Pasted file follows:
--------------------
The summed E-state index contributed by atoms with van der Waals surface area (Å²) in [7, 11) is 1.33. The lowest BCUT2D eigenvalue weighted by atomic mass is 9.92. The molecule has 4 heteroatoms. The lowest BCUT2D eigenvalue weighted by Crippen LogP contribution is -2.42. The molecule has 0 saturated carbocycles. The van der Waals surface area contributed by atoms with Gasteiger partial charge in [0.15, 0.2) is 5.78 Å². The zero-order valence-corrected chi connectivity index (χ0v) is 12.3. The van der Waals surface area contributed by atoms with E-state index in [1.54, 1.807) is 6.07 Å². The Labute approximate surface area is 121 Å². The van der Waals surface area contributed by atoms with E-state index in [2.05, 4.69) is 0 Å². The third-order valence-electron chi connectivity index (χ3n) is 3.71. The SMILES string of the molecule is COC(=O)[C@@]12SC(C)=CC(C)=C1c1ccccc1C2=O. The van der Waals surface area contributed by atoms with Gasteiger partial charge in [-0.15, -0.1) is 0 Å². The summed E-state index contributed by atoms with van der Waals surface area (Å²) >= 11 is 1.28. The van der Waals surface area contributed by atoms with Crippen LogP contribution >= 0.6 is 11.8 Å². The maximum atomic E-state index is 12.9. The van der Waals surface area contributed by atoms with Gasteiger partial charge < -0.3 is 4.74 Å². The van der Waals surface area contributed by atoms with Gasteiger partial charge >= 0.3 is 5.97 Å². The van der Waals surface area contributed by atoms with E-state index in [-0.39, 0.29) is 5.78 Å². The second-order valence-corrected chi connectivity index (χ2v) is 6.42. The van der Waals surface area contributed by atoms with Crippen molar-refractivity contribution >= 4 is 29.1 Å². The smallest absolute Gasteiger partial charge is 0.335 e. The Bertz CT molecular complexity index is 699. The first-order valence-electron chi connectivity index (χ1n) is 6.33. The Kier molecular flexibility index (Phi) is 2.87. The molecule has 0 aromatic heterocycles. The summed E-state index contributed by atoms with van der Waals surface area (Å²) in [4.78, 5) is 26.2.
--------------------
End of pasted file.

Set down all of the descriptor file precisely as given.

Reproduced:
The summed E-state index contributed by atoms with van der Waals surface area (Å²) in [7, 11) is 1.33. The lowest BCUT2D eigenvalue weighted by atomic mass is 9.92. The molecule has 4 heteroatoms. The lowest BCUT2D eigenvalue weighted by Crippen LogP contribution is -2.42. The molecule has 0 saturated carbocycles. The van der Waals surface area contributed by atoms with Gasteiger partial charge in [0.15, 0.2) is 5.78 Å². The zero-order valence-corrected chi connectivity index (χ0v) is 12.3. The van der Waals surface area contributed by atoms with E-state index in [1.54, 1.807) is 6.07 Å². The Labute approximate surface area is 121 Å². The van der Waals surface area contributed by atoms with E-state index in [2.05, 4.69) is 0 Å². The third-order valence-electron chi connectivity index (χ3n) is 3.71. The SMILES string of the molecule is COC(=O)[C@@]12SC(C)=CC(C)=C1c1ccccc1C2=O. The van der Waals surface area contributed by atoms with Gasteiger partial charge in [-0.15, -0.1) is 0 Å². The summed E-state index contributed by atoms with van der Waals surface area (Å²) >= 11 is 1.28. The van der Waals surface area contributed by atoms with Crippen LogP contribution >= 0.6 is 11.8 Å². The maximum atomic E-state index is 12.9. The van der Waals surface area contributed by atoms with Gasteiger partial charge < -0.3 is 4.74 Å². The van der Waals surface area contributed by atoms with Gasteiger partial charge >= 0.3 is 5.97 Å². The van der Waals surface area contributed by atoms with E-state index in [-0.39, 0.29) is 5.78 Å². The second-order valence-corrected chi connectivity index (χ2v) is 6.42. The van der Waals surface area contributed by atoms with Crippen molar-refractivity contribution >= 4 is 29.1 Å². The smallest absolute Gasteiger partial charge is 0.335 e. The Bertz CT molecular complexity index is 699. The first-order valence-electron chi connectivity index (χ1n) is 6.33. The Kier molecular flexibility index (Phi) is 2.87. The molecule has 0 aromatic heterocycles. The summed E-state index contributed by atoms with van der Waals surface area (Å²) in [4.78, 5) is 26.2.